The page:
Tunisia cuts curfew

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Tunisia shortened its curfew after three consecutive days without any new coronavirus cases as government relaxes a general lockdown.

The North African democracy imposed the curfew in March, aiming to slow spread of the virus keeping people at home, combined with a lockdown that shuttered all but key shops and services.

President Kais Saied cut curfew hours to 11 pm to 5 am instead of 8 pm to 6 am, state news agency TAP reported, 10 days after the start of a gradual reopening of the bureaucracy and economy.

It follows government’s announcement no new coronavirus cases were recorded for three days in a row, with 1 032 confirmed cases in total and 45 deaths.

Jalila Ben Kelil, a member of government’s advisory committee on the coronavirus crisis, said though restrictions were eased, they could be brought back if necessary.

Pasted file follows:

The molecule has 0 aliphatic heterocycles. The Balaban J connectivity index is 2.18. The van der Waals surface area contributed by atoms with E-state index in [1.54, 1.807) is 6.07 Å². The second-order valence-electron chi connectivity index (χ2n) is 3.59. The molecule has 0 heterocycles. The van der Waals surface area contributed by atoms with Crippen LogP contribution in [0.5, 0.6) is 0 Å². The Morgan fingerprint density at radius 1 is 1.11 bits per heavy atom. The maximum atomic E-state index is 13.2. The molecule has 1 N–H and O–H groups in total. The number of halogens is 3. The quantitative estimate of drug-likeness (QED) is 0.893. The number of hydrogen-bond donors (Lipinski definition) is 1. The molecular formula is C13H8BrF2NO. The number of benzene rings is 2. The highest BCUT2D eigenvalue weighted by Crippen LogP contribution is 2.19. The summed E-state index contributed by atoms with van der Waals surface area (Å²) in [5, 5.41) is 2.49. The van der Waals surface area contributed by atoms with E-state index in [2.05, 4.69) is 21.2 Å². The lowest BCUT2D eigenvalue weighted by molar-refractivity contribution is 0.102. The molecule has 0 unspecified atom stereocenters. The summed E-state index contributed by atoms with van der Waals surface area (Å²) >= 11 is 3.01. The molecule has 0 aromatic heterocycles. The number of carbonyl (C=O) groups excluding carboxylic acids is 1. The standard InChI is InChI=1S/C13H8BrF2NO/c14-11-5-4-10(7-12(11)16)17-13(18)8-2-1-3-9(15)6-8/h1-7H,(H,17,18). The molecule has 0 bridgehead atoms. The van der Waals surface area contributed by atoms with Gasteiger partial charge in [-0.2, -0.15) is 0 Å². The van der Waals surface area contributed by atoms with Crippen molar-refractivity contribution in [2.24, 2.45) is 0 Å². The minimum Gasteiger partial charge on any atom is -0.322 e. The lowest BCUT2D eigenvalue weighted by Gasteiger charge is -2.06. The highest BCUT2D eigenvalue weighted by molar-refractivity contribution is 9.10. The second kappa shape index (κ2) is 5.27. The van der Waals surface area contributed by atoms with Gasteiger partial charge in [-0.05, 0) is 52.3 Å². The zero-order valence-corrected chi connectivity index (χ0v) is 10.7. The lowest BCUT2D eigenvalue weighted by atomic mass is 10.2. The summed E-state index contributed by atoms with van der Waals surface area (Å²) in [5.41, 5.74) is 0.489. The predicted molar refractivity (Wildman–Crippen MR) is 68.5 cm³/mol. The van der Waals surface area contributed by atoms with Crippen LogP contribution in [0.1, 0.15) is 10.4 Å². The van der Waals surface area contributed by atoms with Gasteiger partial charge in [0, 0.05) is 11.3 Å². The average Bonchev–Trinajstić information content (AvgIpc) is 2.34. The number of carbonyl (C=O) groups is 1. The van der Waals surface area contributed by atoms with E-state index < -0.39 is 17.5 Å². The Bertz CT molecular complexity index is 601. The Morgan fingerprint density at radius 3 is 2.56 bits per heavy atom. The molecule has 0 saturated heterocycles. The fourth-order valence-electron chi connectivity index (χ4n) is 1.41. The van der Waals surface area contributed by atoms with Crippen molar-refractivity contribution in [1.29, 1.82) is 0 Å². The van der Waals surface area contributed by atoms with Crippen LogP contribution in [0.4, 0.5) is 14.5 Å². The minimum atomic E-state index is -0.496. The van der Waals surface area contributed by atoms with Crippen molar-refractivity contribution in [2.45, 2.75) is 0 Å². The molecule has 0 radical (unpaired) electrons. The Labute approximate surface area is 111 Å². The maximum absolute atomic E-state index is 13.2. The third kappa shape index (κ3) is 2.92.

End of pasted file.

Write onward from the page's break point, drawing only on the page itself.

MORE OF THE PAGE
“We are afraid of a new wave if there is slackness and people continue to disregard and disrespect social distancing by crowding public places,” she said.

Only five patients with COVID-19, the disease caused by coronavirus, are still in hospital in Tunisia, Ben Kelil said, attributing the country’s success in controlling the outbreak to fast, aggressive public health measures.

Government has so far kept in place restrictions on movement including closing schools, mosques, cafes and restaurants.

Tunisia entered the crisis with 500 intensive care beds equipped with ventilators and government said at the start of the outbreak the health system would struggle to cope with over 5 000 cases.

It added another 100 intensive care beds, including construction of a temporary facility at a sports centre in Tunis and improved readiness at public hospitals nationally, Ben Kelil said.

City and town centres are far busier since the lockdown was relaxed to allow a wider range of shops to open, with crowded markets and busy public beaches.

Prime Minister Elyes Fakhfakh said in a television interview government would require about 5 billion euros ($5.4 billion) in external funding this year, double the amount previously expected.